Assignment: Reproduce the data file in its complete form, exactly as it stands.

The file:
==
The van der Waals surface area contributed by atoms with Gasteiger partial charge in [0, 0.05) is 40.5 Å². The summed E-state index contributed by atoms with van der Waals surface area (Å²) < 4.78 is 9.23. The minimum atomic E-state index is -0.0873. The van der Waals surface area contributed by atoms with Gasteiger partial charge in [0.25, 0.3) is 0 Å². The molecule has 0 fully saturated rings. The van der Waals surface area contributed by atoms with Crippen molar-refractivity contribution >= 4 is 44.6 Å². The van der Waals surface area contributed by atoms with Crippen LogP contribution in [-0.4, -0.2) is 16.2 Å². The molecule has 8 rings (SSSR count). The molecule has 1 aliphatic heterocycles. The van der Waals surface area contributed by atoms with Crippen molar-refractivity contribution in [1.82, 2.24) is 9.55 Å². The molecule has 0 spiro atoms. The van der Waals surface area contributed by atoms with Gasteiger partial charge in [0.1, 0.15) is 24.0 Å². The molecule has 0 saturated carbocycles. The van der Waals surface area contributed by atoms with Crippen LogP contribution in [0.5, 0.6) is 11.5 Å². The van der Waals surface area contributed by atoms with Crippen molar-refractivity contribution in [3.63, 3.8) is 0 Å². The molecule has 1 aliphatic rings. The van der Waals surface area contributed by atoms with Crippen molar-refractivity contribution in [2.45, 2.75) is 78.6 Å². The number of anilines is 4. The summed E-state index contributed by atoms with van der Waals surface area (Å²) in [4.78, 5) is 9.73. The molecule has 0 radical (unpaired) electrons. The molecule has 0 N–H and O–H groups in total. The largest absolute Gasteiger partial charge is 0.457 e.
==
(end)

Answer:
The van der Waals surface area contributed by atoms with Gasteiger partial charge in [0, 0.05) is 40.5 Å². The summed E-state index contributed by atoms with van der Waals surface area (Å²) < 4.78 is 9.23. The minimum atomic E-state index is -0.0873. The van der Waals surface area contributed by atoms with Gasteiger partial charge in [0.25, 0.3) is 0 Å². The molecule has 0 fully saturated rings. The van der Waals surface area contributed by atoms with Crippen molar-refractivity contribution >= 4 is 44.6 Å². The van der Waals surface area contributed by atoms with Crippen LogP contribution in [-0.4, -0.2) is 16.2 Å². The molecule has 8 rings (SSSR count). The molecule has 1 aliphatic heterocycles. The van der Waals surface area contributed by atoms with Crippen molar-refractivity contribution in [1.82, 2.24) is 9.55 Å². The molecule has 0 spiro atoms. The van der Waals surface area contributed by atoms with Gasteiger partial charge in [0.1, 0.15) is 24.0 Å². The molecule has 0 saturated carbocycles. The van der Waals surface area contributed by atoms with Crippen LogP contribution in [0.5, 0.6) is 11.5 Å². The van der Waals surface area contributed by atoms with Crippen molar-refractivity contribution in [3.63, 3.8) is 0 Å². The molecule has 1 aliphatic rings. The van der Waals surface area contributed by atoms with Crippen molar-refractivity contribution in [2.45, 2.75) is 78.6 Å². The number of anilines is 4. The summed E-state index contributed by atoms with van der Waals surface area (Å²) in [4.78, 5) is 9.73. The molecule has 0 radical (unpaired) electrons. The molecule has 0 N–H and O–H groups in total. The largest absolute Gasteiger partial charge is 0.457 e.